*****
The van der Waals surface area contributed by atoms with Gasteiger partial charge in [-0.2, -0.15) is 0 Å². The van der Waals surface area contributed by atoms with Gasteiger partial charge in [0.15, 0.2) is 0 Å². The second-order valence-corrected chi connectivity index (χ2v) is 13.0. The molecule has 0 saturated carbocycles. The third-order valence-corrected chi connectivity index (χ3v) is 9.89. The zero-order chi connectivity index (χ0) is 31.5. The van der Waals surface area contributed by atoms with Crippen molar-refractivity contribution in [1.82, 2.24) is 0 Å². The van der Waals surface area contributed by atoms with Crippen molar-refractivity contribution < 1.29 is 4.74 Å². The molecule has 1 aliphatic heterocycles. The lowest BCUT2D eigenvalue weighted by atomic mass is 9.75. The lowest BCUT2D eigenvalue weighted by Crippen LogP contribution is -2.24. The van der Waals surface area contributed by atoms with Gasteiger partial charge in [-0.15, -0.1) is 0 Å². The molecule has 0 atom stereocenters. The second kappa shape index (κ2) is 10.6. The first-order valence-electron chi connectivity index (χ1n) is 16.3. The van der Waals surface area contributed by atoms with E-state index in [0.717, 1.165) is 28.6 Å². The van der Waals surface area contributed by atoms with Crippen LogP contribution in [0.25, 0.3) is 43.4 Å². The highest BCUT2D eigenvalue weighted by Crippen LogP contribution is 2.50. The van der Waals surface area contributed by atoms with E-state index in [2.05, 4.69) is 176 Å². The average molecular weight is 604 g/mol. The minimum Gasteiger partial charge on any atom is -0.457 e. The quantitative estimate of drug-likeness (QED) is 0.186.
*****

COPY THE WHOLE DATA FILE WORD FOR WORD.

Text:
The van der Waals surface area contributed by atoms with Gasteiger partial charge in [-0.2, -0.15) is 0 Å². The van der Waals surface area contributed by atoms with Gasteiger partial charge in [0.15, 0.2) is 0 Å². The second-order valence-corrected chi connectivity index (χ2v) is 13.0. The molecule has 0 saturated carbocycles. The third-order valence-corrected chi connectivity index (χ3v) is 9.89. The zero-order chi connectivity index (χ0) is 31.5. The van der Waals surface area contributed by atoms with Crippen molar-refractivity contribution in [1.82, 2.24) is 0 Å². The van der Waals surface area contributed by atoms with Crippen molar-refractivity contribution < 1.29 is 4.74 Å². The molecule has 1 aliphatic heterocycles. The lowest BCUT2D eigenvalue weighted by atomic mass is 9.75. The lowest BCUT2D eigenvalue weighted by Crippen LogP contribution is -2.24. The van der Waals surface area contributed by atoms with Gasteiger partial charge in [-0.15, -0.1) is 0 Å². The molecule has 0 atom stereocenters. The second kappa shape index (κ2) is 10.6. The first-order valence-electron chi connectivity index (χ1n) is 16.3. The van der Waals surface area contributed by atoms with E-state index in [0.717, 1.165) is 28.6 Å². The van der Waals surface area contributed by atoms with Crippen LogP contribution in [0.25, 0.3) is 43.4 Å². The highest BCUT2D eigenvalue weighted by Crippen LogP contribution is 2.50. The van der Waals surface area contributed by atoms with E-state index in [2.05, 4.69) is 176 Å². The average molecular weight is 604 g/mol. The minimum Gasteiger partial charge on any atom is -0.457 e. The quantitative estimate of drug-likeness (QED) is 0.186.